Jun 042015
 

Recently, I published a five-part series of videos about application lifecycle management (ALM), summarizing a lot of what I’ve learned about the subject. Probably the two most important points are the following:

  1. ALM is a strategy, not a framework, a methodology, or a bunch of tools.
  2. Software innovators, from IT departments to Silicon Valley start-ups, need to overcome their confusion over what a strategy really is.

The videos already make the arguments behind these two points, so I won’t repeat them here. Instead, I’ll focus on a practical issue, knowing the difference between a real strategy and an imitation of one.

Many software companies define their strategy as a series of initiatives. Some representative examples include, Build mobile apps, Everything must integrate with our new product, or Support our efforts to break into this new market. The larger the company, the more products in its portfolio, and the greater its ambition, the more initiatives it’s likely to pursue.

There are many common problems defining company or product strategy in these terms, and most of them take the form of strategic disconnects. Say that you are leading the development effort in a product team. How do you know which initiative among several deserves the most attention? Should you be giving only cursory support to the new product with which you’re integrating, or does the company’s fortunes depend, to a great extent, on the new product? Is your team’s part to play in the new market limited to the occasional support request from a salesperson, consultant, or help desk technician, or do you need to plan on significant changes to your product to meet the unique demands of this market? The extent to which you, as the team leader, cannot answer these questions, is the amount of strategic disconnection that exists in your software company.

The same problems exist in IT departments when IT strategy devolves into a collection of initiatives. Add up Harden cyber-security, Rationalize our tools infrastructure, Increase cycle time, and Use more infrastructure as a service, and you get…What? Some of these campaigns sound like opportunistic efforts to increase efficiency; others might be reactions to recent events, such as an embarrassing data breach. While these efforts might be necessary, to reduce costs and risks, they’re not enough, on their own, to help the IT department reach its objectives…Assuming, of course, the IT department has clear objectives.

The absence of a “grand strategy” for software innovation is often at the core of an organization’s woes. For corporate IT, defining itself as a partner with the business, versus a utility, or overhead to be outsourced, is the barest of beginnings.

I usually cringe when I hear someone else bring up Apple as a model for other software innovators to emulate. The analogies often don’t work. IT organizations won’t be making iPhones. ERP software companies won’t have the luxury of building systems as simple as a music player. Therefore, it’s a special occasion when I use the A-word in a blog post:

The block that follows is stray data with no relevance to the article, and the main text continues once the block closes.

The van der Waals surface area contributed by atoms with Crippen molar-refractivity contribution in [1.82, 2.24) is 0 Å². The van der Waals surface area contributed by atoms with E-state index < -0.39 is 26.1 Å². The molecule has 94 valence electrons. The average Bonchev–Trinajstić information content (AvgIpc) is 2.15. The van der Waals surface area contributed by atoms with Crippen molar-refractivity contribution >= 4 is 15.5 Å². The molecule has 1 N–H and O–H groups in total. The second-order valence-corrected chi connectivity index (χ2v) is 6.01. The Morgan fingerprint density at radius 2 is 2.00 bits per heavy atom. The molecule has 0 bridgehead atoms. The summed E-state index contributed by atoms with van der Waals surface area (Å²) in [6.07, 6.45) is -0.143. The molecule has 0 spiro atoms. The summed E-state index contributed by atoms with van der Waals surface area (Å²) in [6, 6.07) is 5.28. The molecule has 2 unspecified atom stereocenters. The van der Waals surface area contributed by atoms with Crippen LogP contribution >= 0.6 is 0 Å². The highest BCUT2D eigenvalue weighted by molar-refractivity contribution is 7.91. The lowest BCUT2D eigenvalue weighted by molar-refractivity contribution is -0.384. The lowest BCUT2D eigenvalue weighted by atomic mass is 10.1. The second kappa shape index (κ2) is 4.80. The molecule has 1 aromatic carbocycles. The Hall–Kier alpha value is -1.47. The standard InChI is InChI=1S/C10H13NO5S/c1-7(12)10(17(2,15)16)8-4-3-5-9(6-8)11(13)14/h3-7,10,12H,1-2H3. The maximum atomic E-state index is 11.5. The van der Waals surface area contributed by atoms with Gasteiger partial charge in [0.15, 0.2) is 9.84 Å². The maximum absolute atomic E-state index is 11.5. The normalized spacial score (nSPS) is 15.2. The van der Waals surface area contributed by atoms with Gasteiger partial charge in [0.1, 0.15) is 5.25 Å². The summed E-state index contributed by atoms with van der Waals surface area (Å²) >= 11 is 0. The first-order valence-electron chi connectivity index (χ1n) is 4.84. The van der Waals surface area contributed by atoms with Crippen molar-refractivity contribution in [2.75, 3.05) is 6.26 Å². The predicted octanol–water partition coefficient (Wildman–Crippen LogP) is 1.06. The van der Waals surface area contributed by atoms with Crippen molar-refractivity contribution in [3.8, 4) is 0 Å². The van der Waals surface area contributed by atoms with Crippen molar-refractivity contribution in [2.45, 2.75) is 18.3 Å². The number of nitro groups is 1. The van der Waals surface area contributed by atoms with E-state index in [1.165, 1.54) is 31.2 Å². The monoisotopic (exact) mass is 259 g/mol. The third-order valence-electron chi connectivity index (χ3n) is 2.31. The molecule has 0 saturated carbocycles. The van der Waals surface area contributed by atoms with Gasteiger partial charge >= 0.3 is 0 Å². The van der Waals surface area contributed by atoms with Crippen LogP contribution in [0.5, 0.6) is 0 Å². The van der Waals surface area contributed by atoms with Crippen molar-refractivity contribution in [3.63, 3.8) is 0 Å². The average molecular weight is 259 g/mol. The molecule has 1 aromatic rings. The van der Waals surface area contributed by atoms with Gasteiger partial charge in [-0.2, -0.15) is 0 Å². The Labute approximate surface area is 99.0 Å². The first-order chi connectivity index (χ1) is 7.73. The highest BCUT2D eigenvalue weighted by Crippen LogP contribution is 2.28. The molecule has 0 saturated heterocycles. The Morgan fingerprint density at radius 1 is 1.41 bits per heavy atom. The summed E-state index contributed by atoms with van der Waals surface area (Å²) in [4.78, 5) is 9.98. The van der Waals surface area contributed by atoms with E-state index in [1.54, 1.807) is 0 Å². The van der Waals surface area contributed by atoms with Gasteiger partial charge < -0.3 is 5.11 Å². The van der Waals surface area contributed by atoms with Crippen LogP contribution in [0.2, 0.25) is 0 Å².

If you want to innovate as effectively as Apple does, have a real strategy from which all decisions, at all levels, flow.

Apple suffers from few strategic disconnects. We all know what Apple’s grand strategy is: Design very appealing products that provide people with capabilities they never had before. Your entire music collection in your pocket. Put a world of mini-applications on the same device that you use as you phone. Ditch the laptop for something you can hold in one hand. Apple’s successful ventures have left little doubt how what happens at each level of activity contributes to this strategy. Whether the Apple Watch succeeds or fails, the physical design, software architecture, supply chain decisions, partner programs, and other efforts needed behind the Watch’s success fit within the same strategic framework.

The flow of information isn’t merely a series of directives going down the chain of command, but also up. Initial UX feedback for a product like the Watch, for example, might have a powerful impact on the product strategy as a whole. The Watch itself serves Apple’s grand strategy — or doesn’t, as some critics have argued. Either way, it’s clear what that grand strategy is.

ALM, therefore, is simply a way of expressing the multi-level nature of software innovation strategy. It lives above the level of a methodology, such as Agile. It lives below the grand strategy of the organization, helping to fit software into that strategy. You can diagnose how well ALM strategy is working by assessing the flow of value through the innovation process.  That’s a lot more demanding than pushing a bundle of initiatives. and a lot more rewarding.

I’ll have more to say about ALM in future blog posts. In the meantime, enjoy the videos, and by all means, feedback on them is welcome.

avatar

Tom Grant

Tom Grant is the former Practice Director of Cutter Consortium's Agile Product Management & Software Engineering Excellence practice. His expertise lies in software development and delivery, with a particular focus on Agile, Lean, application lifecycle management (ALM), product management, serious games, collaboration, innovation, and requirements.

Discussion

 Leave a Reply

You may use these HTML tags and attributes: <a href="" title=""> <abbr title=""> <acronym title=""> <b> <blockquote cite=""> <cite> <code> <del datetime=""> <em> <i> <q cite=""> <s> <strike> <strong>

(required)

(required)